The United Nations prohibits nuclear weapons
July 7, 2017
After a decade-long effort by the International Campaign to Abolish Nuclear Weapons (ICAN), and 72 years after their invention, today states at the United Nations formally adopted a treaty which categorically prohibits nuclear weapons.
Until now, nuclear weapons were the only weapons of mass destruction without a prohibition treaty, despite the widespread and catastrophic humanitarian consequences of their intentional or accidental detonation. Biological weapons were banned in 1972 and chemical weapons in 1992.
On adoption of the treaty, ICAN’s executive director, Beatrice Fihn, said: “We hope that today marks the beginning of the end of the nuclear age. It is beyond question that nuclear weapons violate the laws of war and pose a clear danger to global security.
“No one believes that indiscriminately killing millions of civilians is acceptable – no matter the circumstance – yet that is what nuclear weapons are designed to do. Today the international community rejected nuclear weapons and made it clear they are unacceptable.
“It is time for leaders around the world to match their values and words with action by signing and ratifying this treaty as a first step towards eliminating nuclear weapons.”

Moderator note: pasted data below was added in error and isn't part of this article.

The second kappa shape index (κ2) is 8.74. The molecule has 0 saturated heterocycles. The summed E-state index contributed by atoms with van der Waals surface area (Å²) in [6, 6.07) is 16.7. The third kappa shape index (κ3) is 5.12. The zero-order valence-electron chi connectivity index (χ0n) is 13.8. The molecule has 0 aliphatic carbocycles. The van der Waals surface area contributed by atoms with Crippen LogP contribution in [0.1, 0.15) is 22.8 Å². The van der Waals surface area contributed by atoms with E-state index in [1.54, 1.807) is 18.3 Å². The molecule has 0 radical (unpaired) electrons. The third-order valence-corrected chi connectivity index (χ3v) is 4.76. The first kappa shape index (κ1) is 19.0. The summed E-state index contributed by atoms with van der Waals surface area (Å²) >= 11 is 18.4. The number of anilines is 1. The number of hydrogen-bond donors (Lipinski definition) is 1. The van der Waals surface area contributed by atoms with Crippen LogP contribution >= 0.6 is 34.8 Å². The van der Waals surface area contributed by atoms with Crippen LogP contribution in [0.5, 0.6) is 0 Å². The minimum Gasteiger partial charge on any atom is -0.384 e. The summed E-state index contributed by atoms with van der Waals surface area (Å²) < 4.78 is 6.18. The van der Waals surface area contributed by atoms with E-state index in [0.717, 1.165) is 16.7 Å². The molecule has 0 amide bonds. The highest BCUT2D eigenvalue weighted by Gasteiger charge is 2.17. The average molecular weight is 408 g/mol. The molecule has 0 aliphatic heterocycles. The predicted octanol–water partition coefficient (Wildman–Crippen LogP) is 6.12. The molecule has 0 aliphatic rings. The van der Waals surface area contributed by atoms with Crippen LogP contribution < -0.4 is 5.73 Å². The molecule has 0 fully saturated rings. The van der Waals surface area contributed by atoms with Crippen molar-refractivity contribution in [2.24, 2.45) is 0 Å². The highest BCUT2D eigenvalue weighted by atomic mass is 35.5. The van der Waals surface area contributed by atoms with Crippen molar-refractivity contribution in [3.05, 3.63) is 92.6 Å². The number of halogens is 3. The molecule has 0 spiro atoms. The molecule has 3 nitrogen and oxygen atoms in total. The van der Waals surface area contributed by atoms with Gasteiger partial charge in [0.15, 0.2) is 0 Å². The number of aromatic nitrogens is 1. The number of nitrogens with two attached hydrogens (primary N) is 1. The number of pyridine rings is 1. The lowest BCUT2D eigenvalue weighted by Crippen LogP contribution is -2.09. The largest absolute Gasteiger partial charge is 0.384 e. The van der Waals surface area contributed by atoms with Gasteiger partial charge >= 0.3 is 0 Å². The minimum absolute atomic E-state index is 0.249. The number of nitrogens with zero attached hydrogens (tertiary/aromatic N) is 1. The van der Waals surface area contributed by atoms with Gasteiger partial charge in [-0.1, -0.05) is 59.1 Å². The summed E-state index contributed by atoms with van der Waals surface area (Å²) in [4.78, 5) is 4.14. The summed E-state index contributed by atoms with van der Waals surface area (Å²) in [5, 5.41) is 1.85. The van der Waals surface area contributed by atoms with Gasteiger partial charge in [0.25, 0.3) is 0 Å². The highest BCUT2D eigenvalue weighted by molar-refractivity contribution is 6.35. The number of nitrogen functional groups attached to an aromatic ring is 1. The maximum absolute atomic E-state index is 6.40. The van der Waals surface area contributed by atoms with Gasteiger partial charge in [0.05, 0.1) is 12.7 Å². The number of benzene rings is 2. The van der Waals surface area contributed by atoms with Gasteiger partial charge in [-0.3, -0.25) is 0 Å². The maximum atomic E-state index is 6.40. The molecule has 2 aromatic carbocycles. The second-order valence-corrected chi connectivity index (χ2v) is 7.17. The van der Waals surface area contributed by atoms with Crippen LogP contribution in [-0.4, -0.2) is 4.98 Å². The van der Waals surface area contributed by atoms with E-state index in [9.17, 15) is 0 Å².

The Treaty on the Prohibition of Nuclear Weapons was adopted Friday morning and will open for signature by states at the United Nations in New York on 20 September 2017. Civil society organizations and more than 140 states have participated in negotiations.
This treaty is a clear indication that the majority of the world no longer accepts nuclear weapons and does not consider them legitimate tools of war. The repeated objection and boycott of the negotiations by many nuclear-weapon states demonstrates that this treaty has the potential to significantly impact their behavior and stature.
As has been true with previous weapon prohibition treaties, changing international norms leads to concrete changes in policies and behaviors, even in states not party to the treaty. “The strenuous and repeated objections of nuclear-armed states is an admission that this treaty will have a real and lasting impact,” Fihn said.
The treaty also creates obligations to support the victims of nuclear weapons use (known in Japanese as “hibakusha”) and testing and to remediate the environmental damage caused by nuclear weapons.
From the beginning, the effort to ban nuclear weapons has benefited from the broad support of international humanitarian, environmental, nonproliferation, and disarmament organizations in more than 100 states.
Significant political and grassroots organizing has taken place around the world, and many thousands have signed petitions, joined protests, contacted representatives, and pressured governments.